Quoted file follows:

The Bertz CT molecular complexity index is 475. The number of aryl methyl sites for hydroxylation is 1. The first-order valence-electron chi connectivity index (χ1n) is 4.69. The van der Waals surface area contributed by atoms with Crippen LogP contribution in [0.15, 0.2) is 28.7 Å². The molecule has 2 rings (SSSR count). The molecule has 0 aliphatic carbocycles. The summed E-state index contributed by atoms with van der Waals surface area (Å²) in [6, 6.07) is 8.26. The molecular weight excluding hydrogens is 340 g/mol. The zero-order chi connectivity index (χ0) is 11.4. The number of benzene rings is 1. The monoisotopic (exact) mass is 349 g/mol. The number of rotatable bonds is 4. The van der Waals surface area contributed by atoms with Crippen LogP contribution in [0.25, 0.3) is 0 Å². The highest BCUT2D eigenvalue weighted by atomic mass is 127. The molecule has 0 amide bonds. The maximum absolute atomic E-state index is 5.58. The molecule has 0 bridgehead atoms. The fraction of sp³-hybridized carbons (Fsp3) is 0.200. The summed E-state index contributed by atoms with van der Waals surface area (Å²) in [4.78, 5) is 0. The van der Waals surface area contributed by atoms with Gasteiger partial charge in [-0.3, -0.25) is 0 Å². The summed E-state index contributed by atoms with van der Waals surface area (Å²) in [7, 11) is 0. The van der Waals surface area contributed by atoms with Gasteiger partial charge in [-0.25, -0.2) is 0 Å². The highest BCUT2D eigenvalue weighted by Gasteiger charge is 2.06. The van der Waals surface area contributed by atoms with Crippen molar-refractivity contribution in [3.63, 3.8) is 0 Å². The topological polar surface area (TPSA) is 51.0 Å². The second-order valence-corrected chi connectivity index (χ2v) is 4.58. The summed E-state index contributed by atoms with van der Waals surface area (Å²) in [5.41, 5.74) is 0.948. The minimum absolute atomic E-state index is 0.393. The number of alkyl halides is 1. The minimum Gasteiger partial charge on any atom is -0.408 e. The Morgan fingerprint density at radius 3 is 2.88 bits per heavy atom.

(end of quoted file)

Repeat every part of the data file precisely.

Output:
The Bertz CT molecular complexity index is 475. The number of aryl methyl sites for hydroxylation is 1. The first-order valence-electron chi connectivity index (χ1n) is 4.69. The van der Waals surface area contributed by atoms with Crippen LogP contribution in [0.15, 0.2) is 28.7 Å². The molecule has 2 rings (SSSR count). The molecule has 0 aliphatic carbocycles. The summed E-state index contributed by atoms with van der Waals surface area (Å²) in [6, 6.07) is 8.26. The molecular weight excluding hydrogens is 340 g/mol. The zero-order chi connectivity index (χ0) is 11.4. The number of benzene rings is 1. The monoisotopic (exact) mass is 349 g/mol. The number of rotatable bonds is 4. The van der Waals surface area contributed by atoms with Crippen LogP contribution in [0.25, 0.3) is 0 Å². The highest BCUT2D eigenvalue weighted by atomic mass is 127. The molecule has 0 amide bonds. The maximum absolute atomic E-state index is 5.58. The molecule has 0 bridgehead atoms. The fraction of sp³-hybridized carbons (Fsp3) is 0.200. The summed E-state index contributed by atoms with van der Waals surface area (Å²) in [4.78, 5) is 0. The van der Waals surface area contributed by atoms with Gasteiger partial charge in [-0.3, -0.25) is 0 Å². The summed E-state index contributed by atoms with van der Waals surface area (Å²) in [7, 11) is 0. The van der Waals surface area contributed by atoms with Gasteiger partial charge in [-0.25, -0.2) is 0 Å². The highest BCUT2D eigenvalue weighted by Gasteiger charge is 2.06. The van der Waals surface area contributed by atoms with Crippen molar-refractivity contribution in [3.63, 3.8) is 0 Å². The topological polar surface area (TPSA) is 51.0 Å². The second-order valence-corrected chi connectivity index (χ2v) is 4.58. The summed E-state index contributed by atoms with van der Waals surface area (Å²) in [5.41, 5.74) is 0.948. The minimum absolute atomic E-state index is 0.393. The number of alkyl halides is 1. The minimum Gasteiger partial charge on any atom is -0.408 e. The Morgan fingerprint density at radius 3 is 2.88 bits per heavy atom.